The correlations found should not be overrated but they do give food for thought.

Key terms

ADHD - dyscalculia - developmental disorders - KISS - dyslexia - manual therapy on children - POS - SMD - speech disorders - DCD

For years asymmetrical development of body form, posture and movement as well as delayed sensory perception have been the subject of much debate in paediatrics. Some paediatricians interpret them as variants of normal development (13): parents are advised to wait. Others observe phases and stages of development Argus-eyed and see the slightest deviation from the norm as a sign of some impending impairment requiring the immediate intervention of therapists (3, 6, 21). Neither point of view, of course, can be considered to be wholly right or wrong; each case must be considered on its own merits.


This study is intended to contribute towards better differentiation. It is concerned with development and symmetry disorders.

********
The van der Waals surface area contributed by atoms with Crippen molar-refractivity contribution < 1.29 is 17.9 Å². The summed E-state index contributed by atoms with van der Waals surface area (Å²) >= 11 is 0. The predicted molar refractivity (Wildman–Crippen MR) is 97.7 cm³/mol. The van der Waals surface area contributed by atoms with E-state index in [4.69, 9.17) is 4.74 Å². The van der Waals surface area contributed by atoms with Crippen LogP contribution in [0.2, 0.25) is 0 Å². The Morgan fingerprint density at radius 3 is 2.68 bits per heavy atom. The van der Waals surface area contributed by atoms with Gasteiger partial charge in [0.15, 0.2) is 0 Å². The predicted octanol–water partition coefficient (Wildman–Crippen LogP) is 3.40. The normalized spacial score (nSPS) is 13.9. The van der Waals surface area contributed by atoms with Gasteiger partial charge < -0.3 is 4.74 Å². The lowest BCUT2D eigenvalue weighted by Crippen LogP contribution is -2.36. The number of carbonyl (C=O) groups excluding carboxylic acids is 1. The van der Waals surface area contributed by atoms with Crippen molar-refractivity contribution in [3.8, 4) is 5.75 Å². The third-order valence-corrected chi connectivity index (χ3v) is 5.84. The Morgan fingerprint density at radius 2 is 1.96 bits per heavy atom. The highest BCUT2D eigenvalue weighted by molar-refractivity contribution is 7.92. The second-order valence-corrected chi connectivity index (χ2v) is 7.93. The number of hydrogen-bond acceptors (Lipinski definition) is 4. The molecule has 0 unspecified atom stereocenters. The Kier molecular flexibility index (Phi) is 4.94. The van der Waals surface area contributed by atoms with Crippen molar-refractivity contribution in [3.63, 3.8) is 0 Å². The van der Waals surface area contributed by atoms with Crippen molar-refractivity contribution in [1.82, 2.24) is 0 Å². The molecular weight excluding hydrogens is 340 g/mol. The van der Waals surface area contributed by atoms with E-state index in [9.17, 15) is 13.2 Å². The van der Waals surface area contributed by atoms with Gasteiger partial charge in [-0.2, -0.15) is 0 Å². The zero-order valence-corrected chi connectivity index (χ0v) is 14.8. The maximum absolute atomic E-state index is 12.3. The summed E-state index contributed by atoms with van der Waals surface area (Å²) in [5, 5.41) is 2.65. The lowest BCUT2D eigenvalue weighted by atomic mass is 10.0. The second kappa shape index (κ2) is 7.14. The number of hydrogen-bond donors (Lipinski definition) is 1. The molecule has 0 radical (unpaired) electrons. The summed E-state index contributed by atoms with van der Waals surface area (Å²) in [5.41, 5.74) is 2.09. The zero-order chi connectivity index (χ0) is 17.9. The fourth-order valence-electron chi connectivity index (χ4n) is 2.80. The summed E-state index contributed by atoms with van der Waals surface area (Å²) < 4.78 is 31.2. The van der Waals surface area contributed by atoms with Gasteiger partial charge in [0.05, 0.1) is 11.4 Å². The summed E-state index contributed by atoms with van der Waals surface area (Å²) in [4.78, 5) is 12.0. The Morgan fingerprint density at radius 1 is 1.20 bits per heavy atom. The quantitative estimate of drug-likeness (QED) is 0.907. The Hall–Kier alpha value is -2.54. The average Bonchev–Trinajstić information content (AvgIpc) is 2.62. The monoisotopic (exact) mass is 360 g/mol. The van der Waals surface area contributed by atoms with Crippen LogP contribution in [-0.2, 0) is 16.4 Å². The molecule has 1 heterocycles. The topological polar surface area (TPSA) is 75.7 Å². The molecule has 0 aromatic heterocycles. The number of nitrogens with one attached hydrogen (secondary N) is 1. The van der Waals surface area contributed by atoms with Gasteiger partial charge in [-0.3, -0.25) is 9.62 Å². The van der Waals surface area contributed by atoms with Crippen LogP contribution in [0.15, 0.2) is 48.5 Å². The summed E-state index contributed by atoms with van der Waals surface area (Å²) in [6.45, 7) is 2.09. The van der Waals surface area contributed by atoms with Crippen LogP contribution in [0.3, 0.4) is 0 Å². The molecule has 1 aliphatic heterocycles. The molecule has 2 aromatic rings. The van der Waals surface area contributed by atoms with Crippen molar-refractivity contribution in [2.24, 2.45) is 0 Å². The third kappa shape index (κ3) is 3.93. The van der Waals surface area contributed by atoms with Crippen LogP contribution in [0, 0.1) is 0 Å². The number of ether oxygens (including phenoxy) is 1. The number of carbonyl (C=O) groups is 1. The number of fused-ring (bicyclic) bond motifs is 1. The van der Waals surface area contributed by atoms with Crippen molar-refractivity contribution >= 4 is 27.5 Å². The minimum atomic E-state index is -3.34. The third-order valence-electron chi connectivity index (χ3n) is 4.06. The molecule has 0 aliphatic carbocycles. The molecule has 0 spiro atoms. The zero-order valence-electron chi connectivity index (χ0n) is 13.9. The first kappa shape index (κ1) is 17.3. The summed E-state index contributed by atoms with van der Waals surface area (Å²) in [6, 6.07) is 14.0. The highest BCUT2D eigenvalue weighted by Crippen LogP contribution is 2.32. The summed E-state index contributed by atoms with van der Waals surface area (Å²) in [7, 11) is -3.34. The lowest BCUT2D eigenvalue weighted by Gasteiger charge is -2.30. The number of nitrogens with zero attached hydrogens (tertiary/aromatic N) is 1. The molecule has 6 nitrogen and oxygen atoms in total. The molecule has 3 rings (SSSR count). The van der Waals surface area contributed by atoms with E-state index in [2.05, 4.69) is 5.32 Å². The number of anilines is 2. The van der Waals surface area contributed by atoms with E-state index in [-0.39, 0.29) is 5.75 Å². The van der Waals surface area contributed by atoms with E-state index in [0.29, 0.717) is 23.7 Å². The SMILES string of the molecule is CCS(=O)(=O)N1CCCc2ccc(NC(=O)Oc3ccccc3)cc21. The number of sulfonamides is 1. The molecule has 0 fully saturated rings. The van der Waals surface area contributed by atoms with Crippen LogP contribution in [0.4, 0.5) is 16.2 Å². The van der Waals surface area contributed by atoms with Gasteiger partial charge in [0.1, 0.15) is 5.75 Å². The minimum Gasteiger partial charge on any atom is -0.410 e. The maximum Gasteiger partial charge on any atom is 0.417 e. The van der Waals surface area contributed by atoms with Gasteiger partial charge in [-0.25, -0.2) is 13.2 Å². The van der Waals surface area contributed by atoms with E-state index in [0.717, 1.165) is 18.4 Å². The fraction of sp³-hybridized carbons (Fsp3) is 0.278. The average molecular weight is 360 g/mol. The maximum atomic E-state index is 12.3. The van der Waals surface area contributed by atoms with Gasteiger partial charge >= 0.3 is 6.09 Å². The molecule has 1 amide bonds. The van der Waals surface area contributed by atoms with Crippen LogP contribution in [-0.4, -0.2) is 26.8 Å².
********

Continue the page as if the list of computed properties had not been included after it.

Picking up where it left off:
KISS (Kinetic Imbalances due to Suboccipital Strain) has come to be generally accepted as a term for the above-mentioned abnormalities (1, 2, 11, and 12). The term refers to an impairment in the upper cervical joint region occurring in new-born babies. Its long-term effects, however, are symptoms of syndromes found in older children, syndromes closely connected with the above-mentioned deviations from the norm. A number of these syndromes are already known under such names as developmental coordination disorder (23), sensory-motor dyscybernesis (7), torticollis muscularis (4), Siebener syndrome (17), craniosacral disturbances (8), perception disorders (5) and cerebral dysfunctions (19).

Diagnostic Process

Ratner (20, 21) and Müller et al. (9, 10, 16 – 18) draw attention to the fact that the incidence and the risk of cervical vertebrae-related trauma among babies is underestimated. As yet and for the time being, however, there is no likelihood of being able to put a figure on the incidence of such trauma, which is unfortunate. Compiling such statistics is problematic in so far as the current level of knowledge would require an x-ray of the cervical spine of healthy children, which is out of the question. At present x-rays are only conducted with a view to determining and confirming what is already a sufficiently substantiated suspected case of KISS syndrome.